Media reports on Bahrain’s ‘Arab Spring’ come last in line

Corinna Mullin and Azadeh Shahshahani – WNN Opinion

Bahrian women protesters
Bahriani women protest covering their faces more fully to protect their identities on the streets of Duraz. February 14, 2011. Image: WN

(WNN) BAHRAIN: Despite the recent flurry of news coverage of the Bahrain Independent Commission of Inquiry (BICI) report’s release last week, the story of the Bahraini pro-democracy uprising has been one of the least reported amongst those of the ‘Arab spring’. This goes for  the regional Arab media, whose cheerleading and persistent coverage of uprisings elsewhere in the region contributed to whatever successes have been achieved, as well as for the majority of western press. This despite the fact that the violence and repression the Bahraini protesters met has matched, if not exceeded in some instances, those elsewhere in the region.

The stunted Bahraini revolution has also garnered much less rhetorical and material support from western governments. In Tunisia and Egypt, western governments supported, albeit belatedly, the expression of ‘people power’ against the repression and corruption of their former allies. In Syria, they have publicly called for regime change, and in Libya they actively engaged in ending Gaddafi’s 42 year rule. By contrast, there have only been muted calls for political reform and an end to the violence of the repressive Khalifa regime. This is perhaps not surprising considering all that is at stake for western governments in Bahrain.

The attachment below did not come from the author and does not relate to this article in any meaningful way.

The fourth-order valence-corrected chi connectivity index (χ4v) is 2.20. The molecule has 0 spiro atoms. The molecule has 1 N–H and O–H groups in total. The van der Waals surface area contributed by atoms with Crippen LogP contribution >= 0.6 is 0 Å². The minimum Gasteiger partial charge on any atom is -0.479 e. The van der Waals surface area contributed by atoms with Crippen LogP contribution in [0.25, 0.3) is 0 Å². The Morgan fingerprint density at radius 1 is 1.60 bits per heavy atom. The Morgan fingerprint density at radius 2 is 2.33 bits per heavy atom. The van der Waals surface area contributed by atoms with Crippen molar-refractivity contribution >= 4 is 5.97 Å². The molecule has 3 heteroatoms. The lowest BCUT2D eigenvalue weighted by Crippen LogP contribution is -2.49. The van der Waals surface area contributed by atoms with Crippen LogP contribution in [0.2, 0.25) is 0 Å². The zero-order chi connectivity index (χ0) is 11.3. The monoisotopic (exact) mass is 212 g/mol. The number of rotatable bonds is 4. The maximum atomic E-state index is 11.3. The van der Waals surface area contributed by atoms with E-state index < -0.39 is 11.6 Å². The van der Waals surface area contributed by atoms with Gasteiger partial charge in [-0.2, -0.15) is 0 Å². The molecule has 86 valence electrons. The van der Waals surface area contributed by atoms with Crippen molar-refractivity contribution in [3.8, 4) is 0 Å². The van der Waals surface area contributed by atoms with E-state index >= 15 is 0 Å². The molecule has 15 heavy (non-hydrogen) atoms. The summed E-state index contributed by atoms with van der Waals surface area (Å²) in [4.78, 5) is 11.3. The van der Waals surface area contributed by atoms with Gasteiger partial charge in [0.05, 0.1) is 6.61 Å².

First and foremost is the fact that Bahrain is home to the US Fifth Fleet, whose controversial stationing in the country’s port was the source of another pivotal anti-democratic moment in the island nation’s history. In August 1975, King Hamad bin Isa Al Khalifa’s father, Emir Isa bin Salman Al Kahlifa, formally dissolved the national assembly after it failed to ratify the extension of the lease for the US naval units, essentially putting an end to the country’s short-lived experiment with a parliamentary monarchical system.

It seems unlikely that Bahrain’s strategic importance to the US will decline in the near future.  As former US Fifth Fleet commander vice admiral Charles Moore said recently, quoting the late Middle East force commander and chairman of the Joint Chiefs of Staff Admiral William Crowe,  Bahrain is “pound for pound, man for man, the best ally the United States has anywhere in the world”.

These double standards have not been lost on the Bahraini protestors. As Nabeel Rajab, president of the Bahrain Centre for Human Rights put it: ‘Democracy isn’t only for those countries the United States has a problem with.’


Corinna Mullin is a Lecturer in Comparative and International Politics at the School of Oriental and African Studies (SOAS), with reference to the Middle East.
Azadeh Shahshahani is a human rights attorney based in Atlanta, and is Executive Vice President and President-elect of the National Lawyers Guild.

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